The researchers found that the most important factor influencing commitment was the beginning teacher's perception of how well the school principal worked with the teaching staff as a whole. This was a stronger factor than the adequacy of resources, the extent of a teacher's administrative duties, the manageability of his or her workload, or the frequency of professional-development opportunities.This finding matches wider business research on employee retention as well as an earlier Massachusetts study of teachers. That part, and the other study findings strike me as very plausible.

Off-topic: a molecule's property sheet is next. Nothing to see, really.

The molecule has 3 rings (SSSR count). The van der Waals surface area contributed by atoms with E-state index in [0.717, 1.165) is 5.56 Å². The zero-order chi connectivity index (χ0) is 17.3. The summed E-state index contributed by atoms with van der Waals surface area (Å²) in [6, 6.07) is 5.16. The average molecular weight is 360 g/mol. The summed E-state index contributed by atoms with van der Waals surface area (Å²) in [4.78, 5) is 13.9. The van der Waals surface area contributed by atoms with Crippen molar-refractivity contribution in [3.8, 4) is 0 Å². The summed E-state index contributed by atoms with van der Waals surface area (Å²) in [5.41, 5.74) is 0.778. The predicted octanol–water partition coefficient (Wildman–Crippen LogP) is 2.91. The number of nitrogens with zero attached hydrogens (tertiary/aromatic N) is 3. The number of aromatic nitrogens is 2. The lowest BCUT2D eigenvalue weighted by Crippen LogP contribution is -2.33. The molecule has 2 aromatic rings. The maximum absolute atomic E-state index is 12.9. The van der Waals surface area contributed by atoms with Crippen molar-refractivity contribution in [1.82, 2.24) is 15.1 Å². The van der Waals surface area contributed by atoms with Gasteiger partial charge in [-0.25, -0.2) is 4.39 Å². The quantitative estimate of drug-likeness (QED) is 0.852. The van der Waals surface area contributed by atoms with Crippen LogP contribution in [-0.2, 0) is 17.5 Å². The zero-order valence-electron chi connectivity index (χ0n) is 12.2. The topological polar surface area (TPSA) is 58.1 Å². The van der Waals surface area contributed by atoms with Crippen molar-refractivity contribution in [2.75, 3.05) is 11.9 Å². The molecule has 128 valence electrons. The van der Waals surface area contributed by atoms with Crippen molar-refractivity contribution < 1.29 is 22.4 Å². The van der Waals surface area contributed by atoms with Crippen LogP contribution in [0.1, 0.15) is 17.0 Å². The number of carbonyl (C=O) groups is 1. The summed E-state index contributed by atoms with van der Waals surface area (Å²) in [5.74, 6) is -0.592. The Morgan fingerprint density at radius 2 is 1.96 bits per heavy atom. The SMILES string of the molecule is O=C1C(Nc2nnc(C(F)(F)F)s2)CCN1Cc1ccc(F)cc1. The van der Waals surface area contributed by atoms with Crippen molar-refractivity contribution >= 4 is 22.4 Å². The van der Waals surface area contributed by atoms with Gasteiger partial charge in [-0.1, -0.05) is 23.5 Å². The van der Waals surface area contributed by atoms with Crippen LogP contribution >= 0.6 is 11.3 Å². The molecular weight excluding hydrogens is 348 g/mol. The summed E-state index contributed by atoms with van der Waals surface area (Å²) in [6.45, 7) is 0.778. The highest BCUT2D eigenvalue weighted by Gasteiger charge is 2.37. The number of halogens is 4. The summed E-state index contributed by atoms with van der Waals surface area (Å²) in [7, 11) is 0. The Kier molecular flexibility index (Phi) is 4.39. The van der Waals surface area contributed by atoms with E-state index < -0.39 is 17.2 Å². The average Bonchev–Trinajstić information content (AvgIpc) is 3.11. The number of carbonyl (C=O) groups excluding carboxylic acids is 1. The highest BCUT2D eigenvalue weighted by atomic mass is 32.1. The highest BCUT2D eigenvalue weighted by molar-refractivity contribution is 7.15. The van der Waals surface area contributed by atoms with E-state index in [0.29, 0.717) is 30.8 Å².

When the article turns to solutions, I'm less impressed. Peter Youngs, one of the researchers, is quoted as proposing that principals should spend more time studying interpersonal skills in university courses and professional development sessions. Respectfully, I'd like to suggest that if the most important factor in whether teachers are willing to stay in their jobs is the principal, the most important factor in whether principals can do their jobs well enough for teachers to stay is sure to be superintendents.